Assessing teacher performance in law schools: Problems and prospects

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The emergence of these considerably autonomous institutions dedicated to legal studies has been described by many as evidence of improvement in the quality and social perception of legal education. However, as pointed out elsewhere, much of the external scrutiny of these institutions is based on narrow parameters such as their intake of students through a competitive admissions process and their visible output in terms of how graduating students fare in the market for recruitment to well-paid positions in commercial law firms and businesses.

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Vaibhav Ganjiwale

August 23, 2013 - 12:42pm

Agree with ROFL. The article provides good food for thought for both teachers and students.

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Vaibhav Ganjiwale

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ROFL

August 22, 2013 - 2:19pm

First, the statement you quote is a statement of fact. You surely don't know what Prof. Menon wanted? He wanted a new model of legal education, and the better the professors, the better the revolution.

Second, you clearly have no idea of what you are talking about when you seem to imply that teachers from lower middle class/ humble background aren't welcome at NLUs or assert that the applicants with foreign LLMs are mudslinging.

Third, the author is a graduate of NLSIU Bangalore, holds an Ivy League LLM from U. Penn, has taught at NLSIU and is currently teaching at NALSAR. He could have opted for a lucrative job but chose to teach law. Clearly, he isn't depriving his students or pushing any agenda.

Suffice to say, a genuine problem is being discussed in the article and you have no clue what you are saying!

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ROFL

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Serving the elite

August 22, 2013 - 1:26pm

"Since a majority of the students admitted to the five-year integrated law programmes tend to be from upper-middle class backgrounds... teachers are unfamiliar with their students’ cultural preferences."!!!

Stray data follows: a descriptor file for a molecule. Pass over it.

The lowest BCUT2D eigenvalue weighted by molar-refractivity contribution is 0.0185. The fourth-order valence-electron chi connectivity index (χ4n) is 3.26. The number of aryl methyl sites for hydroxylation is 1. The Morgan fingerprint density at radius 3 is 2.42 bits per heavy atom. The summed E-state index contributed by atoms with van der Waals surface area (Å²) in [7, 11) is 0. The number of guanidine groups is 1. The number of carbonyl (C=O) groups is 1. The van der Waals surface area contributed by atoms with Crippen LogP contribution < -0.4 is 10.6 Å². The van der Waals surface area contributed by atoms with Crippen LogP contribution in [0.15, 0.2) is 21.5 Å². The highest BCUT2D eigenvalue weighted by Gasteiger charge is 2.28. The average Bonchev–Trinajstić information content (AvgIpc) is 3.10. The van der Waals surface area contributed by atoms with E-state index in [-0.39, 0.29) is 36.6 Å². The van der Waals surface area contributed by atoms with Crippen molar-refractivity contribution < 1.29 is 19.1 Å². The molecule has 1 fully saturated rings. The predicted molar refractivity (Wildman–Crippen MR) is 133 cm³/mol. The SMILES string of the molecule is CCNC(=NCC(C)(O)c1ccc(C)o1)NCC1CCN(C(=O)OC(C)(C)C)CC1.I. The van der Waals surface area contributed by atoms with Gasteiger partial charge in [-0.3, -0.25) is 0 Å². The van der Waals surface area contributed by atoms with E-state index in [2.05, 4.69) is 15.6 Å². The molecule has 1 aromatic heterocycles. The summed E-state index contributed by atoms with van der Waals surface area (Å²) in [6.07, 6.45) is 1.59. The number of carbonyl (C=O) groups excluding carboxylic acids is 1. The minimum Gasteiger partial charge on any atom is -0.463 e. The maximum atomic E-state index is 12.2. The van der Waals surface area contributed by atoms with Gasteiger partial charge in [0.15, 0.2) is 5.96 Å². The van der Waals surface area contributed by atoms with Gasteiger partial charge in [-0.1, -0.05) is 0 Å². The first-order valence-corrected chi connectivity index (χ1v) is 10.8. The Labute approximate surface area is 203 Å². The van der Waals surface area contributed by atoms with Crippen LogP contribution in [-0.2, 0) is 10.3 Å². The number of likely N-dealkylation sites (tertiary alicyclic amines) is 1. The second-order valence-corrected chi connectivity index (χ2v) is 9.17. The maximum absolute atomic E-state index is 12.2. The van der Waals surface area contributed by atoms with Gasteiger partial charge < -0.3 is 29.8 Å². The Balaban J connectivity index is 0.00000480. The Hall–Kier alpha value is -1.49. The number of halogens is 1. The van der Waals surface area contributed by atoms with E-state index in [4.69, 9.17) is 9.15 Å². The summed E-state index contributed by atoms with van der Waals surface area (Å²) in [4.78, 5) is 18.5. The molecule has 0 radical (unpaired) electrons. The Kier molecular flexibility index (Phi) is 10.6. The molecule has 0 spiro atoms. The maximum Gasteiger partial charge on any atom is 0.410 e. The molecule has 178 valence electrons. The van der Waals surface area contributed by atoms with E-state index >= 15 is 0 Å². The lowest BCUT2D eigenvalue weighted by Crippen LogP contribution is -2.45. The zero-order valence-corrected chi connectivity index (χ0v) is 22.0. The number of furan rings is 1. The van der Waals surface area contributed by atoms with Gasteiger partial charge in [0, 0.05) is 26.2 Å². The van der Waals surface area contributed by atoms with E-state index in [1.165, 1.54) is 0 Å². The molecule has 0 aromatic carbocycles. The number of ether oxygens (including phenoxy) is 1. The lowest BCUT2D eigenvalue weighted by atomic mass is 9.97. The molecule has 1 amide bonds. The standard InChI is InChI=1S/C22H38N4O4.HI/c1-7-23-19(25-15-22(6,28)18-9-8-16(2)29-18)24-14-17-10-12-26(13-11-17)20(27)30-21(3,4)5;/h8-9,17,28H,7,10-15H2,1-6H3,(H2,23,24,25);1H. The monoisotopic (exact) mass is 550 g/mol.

Does it mean that teachers from lower middle class/ humble background aren't welcome at NLUs??? was this the idea of Professor Madhav Menon, the founder VC of NLS??? it only shows that applicants with foreign LLMs are in mudslinging on NLUs to raise their bargain with the NLUs they want to work with.

[...........]

in all such posts writers talk about diminishing standards of classroom teaching at NLUs. why don't they themselves teach the students after joining the NLUs? why they busy in their own projects?? they are only busy in their "own research work". why the students be deprived of their knowledge gained from other countries reputed as "heaven of knowledge"?

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Serving the elite

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A few cents

August 21, 2013 - 2:33pm

I am close to a professor of mine who often laments the state of affairs in the law universities. From what I understand, there is rampant university politics and even inter-NLU politics by the senior professors – with the support of incompetent young faculty who are recruited on the basis of “jugaad” or “relationships” – when it comes to course allocation, directly and indirectly humiliating/ undermining/ opposing bright young faculty, providing opportunities, etc. They are also very wary (scared?) of bright faculty, most – but not all – of whom are young and arguably better-educated (NLU graduates, foreign LLMs, etc.). Politically powerful faculty members will never allow good faculty, especially the young / less politically powerful ones, to keep up their good work. Add to that the problem of some of the weaker students who prefer the incompetent faculty (for liberal marking and other political favours) and criticize bright faculty anonymously (because they cannot cope with the level of instruction of good faculty and cannot get decent grades).

Of course, higher pay will attract competent people, but it will arguably not change anything when it comes to the incompetent professors who will view it as a boon like the Pay Commission reviews. The pay should be good but, more importantly, there must be other efforts relating to recruitment and more objective forms of faculty-evaluation. Some examples -

- while this suggestion is likely to be criticized in a democracy, maybe only the top 30% of a class should be allowed to evaluate professors on the basis that you have to “earn it” and cannot randomly have the “privilege” to comment on the performance of professors without putting in the effort to understand the efforts of the professors.